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Comment: Almost Nothing (Score 3, Insightful) 240

by MBGMorden (#46695879) Attached to: How much do you spend yearly on mobile apps?

Honestly, there's very little worth paying for (for me anyways - everyone has different wants/needs).

99% of the time on my phone is spent in one of a few apps: Browser, Facebook, Twitter, Gmail, Google Music, Google Maps, Tapatalk, and Doggcatcher.

Only the last two cost money. Both were only a few bucks and were bought years ago. Don't get me wrong I love my smartphone and spend a ton of time using it - I just have never been fascinated with the bazillion "apps" out there.

Comment: Re:No low end market (Score 1) 100

by MBGMorden (#46530949) Attached to: Oculus Rift Developer Kit 2 Ready For Pre-Order Today

For games - maybe not, but perhaps non-interactive content like many people already watch will be adapted to this.

Its not a holodeck - there's no tactile feedback, but I can a future where one could watch the superbowl as if they're standing on the field with the players. Or similar things for movies. Basically like being a "ghost" - you're there, and you observe, but you can't interact.

Your comment kinda reminds me of something my brother said back in the mid-late 90's. I had a DVD drive on my computer and I said "Eventually these are going to replace video cassettes.". He exclaimed that that would never happen because most people don't watch movies on a computer. While he was right on the latter part (for a time), that was irrelevant, because he wasn't seeing the full scope of what the technology could be used with.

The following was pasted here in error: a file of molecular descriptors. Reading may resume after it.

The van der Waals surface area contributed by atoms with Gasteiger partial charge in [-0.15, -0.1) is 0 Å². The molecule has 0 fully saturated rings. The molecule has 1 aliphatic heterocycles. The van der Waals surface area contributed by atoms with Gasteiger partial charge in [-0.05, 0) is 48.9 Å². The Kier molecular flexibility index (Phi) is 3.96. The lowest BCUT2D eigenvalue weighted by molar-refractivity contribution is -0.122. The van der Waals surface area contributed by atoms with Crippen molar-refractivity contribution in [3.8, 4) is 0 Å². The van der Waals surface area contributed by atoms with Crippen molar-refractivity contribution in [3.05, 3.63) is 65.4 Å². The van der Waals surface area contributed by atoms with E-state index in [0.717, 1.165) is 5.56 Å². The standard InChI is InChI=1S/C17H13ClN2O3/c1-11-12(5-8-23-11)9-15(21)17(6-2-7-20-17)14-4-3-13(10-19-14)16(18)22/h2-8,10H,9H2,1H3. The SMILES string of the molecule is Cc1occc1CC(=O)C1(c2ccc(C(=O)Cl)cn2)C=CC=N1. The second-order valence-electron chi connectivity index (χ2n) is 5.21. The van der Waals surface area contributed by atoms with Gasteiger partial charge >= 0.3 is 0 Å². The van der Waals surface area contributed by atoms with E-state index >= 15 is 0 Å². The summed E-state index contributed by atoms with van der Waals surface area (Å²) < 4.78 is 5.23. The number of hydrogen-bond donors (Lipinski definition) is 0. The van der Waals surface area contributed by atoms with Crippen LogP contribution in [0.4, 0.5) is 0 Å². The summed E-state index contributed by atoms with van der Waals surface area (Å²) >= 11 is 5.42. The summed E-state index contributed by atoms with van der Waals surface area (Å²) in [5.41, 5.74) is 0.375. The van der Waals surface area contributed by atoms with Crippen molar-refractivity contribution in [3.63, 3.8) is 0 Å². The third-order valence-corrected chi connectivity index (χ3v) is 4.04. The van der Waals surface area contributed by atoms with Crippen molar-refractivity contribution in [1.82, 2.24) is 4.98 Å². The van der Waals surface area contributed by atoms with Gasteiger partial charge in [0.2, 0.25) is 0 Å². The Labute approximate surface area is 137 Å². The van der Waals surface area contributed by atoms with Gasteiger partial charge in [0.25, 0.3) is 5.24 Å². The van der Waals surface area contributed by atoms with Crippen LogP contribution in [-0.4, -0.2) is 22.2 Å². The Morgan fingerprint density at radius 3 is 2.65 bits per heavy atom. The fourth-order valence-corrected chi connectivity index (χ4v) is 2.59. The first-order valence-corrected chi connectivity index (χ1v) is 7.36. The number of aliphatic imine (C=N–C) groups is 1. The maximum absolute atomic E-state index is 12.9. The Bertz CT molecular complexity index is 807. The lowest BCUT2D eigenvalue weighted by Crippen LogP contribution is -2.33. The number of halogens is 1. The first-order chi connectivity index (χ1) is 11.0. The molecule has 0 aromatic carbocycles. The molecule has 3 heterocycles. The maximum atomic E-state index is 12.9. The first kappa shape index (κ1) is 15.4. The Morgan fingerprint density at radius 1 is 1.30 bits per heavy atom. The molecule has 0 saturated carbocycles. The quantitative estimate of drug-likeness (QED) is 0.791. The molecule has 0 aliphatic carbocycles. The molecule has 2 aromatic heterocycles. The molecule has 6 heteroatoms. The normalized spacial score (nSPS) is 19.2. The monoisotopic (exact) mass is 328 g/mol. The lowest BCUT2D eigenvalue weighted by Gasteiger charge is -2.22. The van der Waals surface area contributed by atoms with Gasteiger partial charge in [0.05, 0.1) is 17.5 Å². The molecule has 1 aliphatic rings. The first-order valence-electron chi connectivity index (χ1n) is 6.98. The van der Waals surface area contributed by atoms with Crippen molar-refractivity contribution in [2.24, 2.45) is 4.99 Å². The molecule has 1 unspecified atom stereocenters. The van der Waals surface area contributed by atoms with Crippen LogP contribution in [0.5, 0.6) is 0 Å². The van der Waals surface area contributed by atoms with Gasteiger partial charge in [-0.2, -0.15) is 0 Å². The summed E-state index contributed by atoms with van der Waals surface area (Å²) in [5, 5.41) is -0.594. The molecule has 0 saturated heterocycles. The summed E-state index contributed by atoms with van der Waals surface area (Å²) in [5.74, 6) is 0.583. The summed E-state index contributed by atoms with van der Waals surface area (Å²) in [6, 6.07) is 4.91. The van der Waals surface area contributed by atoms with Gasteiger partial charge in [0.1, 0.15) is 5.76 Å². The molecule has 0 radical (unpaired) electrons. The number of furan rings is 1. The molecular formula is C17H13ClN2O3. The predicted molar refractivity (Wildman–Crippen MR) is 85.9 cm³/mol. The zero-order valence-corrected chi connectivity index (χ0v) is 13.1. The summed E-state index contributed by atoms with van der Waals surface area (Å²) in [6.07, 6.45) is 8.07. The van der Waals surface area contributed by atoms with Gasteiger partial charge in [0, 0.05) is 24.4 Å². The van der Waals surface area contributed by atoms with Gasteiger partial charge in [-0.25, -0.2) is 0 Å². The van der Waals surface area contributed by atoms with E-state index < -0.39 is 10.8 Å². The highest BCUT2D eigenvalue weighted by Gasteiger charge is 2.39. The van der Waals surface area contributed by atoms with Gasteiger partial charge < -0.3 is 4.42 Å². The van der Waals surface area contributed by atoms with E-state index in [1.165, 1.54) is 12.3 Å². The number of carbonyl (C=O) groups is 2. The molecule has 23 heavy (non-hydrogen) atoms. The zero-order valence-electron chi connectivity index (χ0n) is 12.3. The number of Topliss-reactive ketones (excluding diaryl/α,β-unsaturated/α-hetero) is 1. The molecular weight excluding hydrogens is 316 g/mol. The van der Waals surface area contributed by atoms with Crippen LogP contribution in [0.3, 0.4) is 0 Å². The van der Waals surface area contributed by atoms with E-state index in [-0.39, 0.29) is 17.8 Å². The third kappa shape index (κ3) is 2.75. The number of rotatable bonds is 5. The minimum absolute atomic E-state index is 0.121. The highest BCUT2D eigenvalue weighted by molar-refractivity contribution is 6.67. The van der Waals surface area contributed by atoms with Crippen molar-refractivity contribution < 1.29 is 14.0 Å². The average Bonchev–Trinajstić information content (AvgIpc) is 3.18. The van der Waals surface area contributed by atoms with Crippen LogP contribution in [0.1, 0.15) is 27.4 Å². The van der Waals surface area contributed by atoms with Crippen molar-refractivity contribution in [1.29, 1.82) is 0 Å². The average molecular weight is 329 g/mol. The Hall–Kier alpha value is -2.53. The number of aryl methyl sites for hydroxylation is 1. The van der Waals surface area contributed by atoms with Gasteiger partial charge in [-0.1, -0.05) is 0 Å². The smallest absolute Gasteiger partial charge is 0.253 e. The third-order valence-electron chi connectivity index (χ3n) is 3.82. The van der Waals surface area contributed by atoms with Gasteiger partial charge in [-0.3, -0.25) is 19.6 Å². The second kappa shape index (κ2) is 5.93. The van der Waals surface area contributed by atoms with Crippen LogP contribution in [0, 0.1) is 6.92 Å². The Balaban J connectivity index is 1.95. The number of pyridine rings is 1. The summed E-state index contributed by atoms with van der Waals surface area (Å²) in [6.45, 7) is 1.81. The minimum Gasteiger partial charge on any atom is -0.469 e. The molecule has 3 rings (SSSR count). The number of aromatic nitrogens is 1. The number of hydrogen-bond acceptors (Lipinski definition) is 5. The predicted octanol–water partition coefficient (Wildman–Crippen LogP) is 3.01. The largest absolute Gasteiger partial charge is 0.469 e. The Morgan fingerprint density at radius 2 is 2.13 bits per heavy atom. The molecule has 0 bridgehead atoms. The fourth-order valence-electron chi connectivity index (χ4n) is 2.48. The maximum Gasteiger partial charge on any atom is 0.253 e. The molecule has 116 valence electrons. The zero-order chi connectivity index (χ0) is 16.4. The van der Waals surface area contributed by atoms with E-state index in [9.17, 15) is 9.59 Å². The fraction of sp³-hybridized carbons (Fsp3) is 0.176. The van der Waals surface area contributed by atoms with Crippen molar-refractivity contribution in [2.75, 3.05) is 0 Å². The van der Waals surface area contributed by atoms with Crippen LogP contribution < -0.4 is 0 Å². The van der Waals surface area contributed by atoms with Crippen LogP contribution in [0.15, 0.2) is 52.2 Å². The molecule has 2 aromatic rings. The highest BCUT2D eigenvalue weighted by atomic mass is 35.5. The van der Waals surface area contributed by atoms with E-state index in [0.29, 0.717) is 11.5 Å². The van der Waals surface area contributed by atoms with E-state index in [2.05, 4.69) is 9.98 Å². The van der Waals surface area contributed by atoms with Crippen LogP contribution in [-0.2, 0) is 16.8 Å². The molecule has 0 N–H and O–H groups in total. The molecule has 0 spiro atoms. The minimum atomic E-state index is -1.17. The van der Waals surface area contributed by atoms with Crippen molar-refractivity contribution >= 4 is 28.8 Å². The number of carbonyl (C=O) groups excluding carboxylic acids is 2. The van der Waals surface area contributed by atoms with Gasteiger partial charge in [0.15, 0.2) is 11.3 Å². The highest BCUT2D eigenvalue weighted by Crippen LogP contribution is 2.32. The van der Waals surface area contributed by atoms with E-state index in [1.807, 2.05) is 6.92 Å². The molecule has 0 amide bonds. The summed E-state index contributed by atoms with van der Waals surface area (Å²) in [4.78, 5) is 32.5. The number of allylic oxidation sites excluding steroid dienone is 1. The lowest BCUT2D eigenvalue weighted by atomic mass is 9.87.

Comment: Re:Please.... (Score 1) 321

by MBGMorden (#46473307) Attached to: Google Sued Over Children's In-App Android Purchases

No, Google designed a system that would be a compromise between security and usability since some people would obviously go bat shit if they had to enter their password every time.

If only there were some precedent for making that time adjustable - or even eliminated. Perhaps if I'm quick enough I could patent the ability for a user to adjust the settings of a device to his or her own preferences . . .

Comment: Re:Please.... (Score 3, Insightful) 321

by MBGMorden (#46473283) Attached to: Google Sued Over Children's In-App Android Purchases

Indeed. I don't think they understand that "parenting" isn't so well defined.

My kids I do a lot of activities with. Next weekend we're going to the zoo. A few weeks ago we went to the aquarium. I read to them and tell them stories quite frequently.

However, often times they WANT to go do something by themselves. Whether that is playing in the back yard or on the iPad (or more recently the laptop - the 5 year old has gotten pretty proficient with both. She can't even read but she understands how to open the browser and type in "pbskids.org"). You simply can't be there like a hawk for every second without delving into helicopter parenting, which is just a bad idea. At a minimum I should be able to set the tablet so that it asks me for the password EVERY SINGLE TIME you make a purchase.